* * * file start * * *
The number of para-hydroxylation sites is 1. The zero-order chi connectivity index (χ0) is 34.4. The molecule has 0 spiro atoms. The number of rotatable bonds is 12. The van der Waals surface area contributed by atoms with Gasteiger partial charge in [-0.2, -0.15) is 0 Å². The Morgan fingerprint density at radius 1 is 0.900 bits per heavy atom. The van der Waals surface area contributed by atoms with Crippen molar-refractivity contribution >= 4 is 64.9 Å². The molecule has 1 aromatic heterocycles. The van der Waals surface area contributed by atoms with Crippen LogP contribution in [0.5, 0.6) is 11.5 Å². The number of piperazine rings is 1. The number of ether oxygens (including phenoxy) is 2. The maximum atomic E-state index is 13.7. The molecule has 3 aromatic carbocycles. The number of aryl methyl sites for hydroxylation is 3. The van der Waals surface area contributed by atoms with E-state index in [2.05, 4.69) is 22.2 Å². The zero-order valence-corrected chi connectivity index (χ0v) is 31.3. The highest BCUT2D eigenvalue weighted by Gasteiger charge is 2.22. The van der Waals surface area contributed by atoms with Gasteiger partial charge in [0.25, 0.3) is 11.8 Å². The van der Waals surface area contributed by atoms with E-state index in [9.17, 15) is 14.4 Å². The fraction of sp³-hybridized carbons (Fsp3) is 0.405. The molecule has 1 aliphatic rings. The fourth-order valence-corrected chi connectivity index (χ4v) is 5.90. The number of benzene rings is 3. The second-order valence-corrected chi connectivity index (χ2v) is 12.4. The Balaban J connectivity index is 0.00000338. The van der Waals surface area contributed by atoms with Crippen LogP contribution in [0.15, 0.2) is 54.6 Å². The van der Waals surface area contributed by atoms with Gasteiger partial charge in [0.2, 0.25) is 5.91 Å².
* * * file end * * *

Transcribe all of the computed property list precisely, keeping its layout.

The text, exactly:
The number of para-hydroxylation sites is 1. The zero-order chi connectivity index (χ0) is 34.4. The molecule has 0 spiro atoms. The number of rotatable bonds is 12. The van der Waals surface area contributed by atoms with Gasteiger partial charge in [-0.2, -0.15) is 0 Å². The Morgan fingerprint density at radius 1 is 0.900 bits per heavy atom. The van der Waals surface area contributed by atoms with Crippen molar-refractivity contribution >= 4 is 64.9 Å². The molecule has 1 aromatic heterocycles. The van der Waals surface area contributed by atoms with Crippen LogP contribution in [0.5, 0.6) is 11.5 Å². The number of piperazine rings is 1. The number of ether oxygens (including phenoxy) is 2. The maximum atomic E-state index is 13.7. The molecule has 3 aromatic carbocycles. The number of aryl methyl sites for hydroxylation is 3. The van der Waals surface area contributed by atoms with E-state index in [2.05, 4.69) is 22.2 Å². The zero-order valence-corrected chi connectivity index (χ0v) is 31.3. The highest BCUT2D eigenvalue weighted by Gasteiger charge is 2.22. The van der Waals surface area contributed by atoms with Gasteiger partial charge in [0.25, 0.3) is 11.8 Å². The van der Waals surface area contributed by atoms with E-state index in [9.17, 15) is 14.4 Å². The fraction of sp³-hybridized carbons (Fsp3) is 0.405. The molecule has 1 aliphatic rings. The fourth-order valence-corrected chi connectivity index (χ4v) is 5.90. The number of benzene rings is 3. The second-order valence-corrected chi connectivity index (χ2v) is 12.4. The Balaban J connectivity index is 0.00000338. The van der Waals surface area contributed by atoms with Crippen LogP contribution in [0.15, 0.2) is 54.6 Å². The van der Waals surface area contributed by atoms with Gasteiger partial charge in [0.2, 0.25) is 5.91 Å².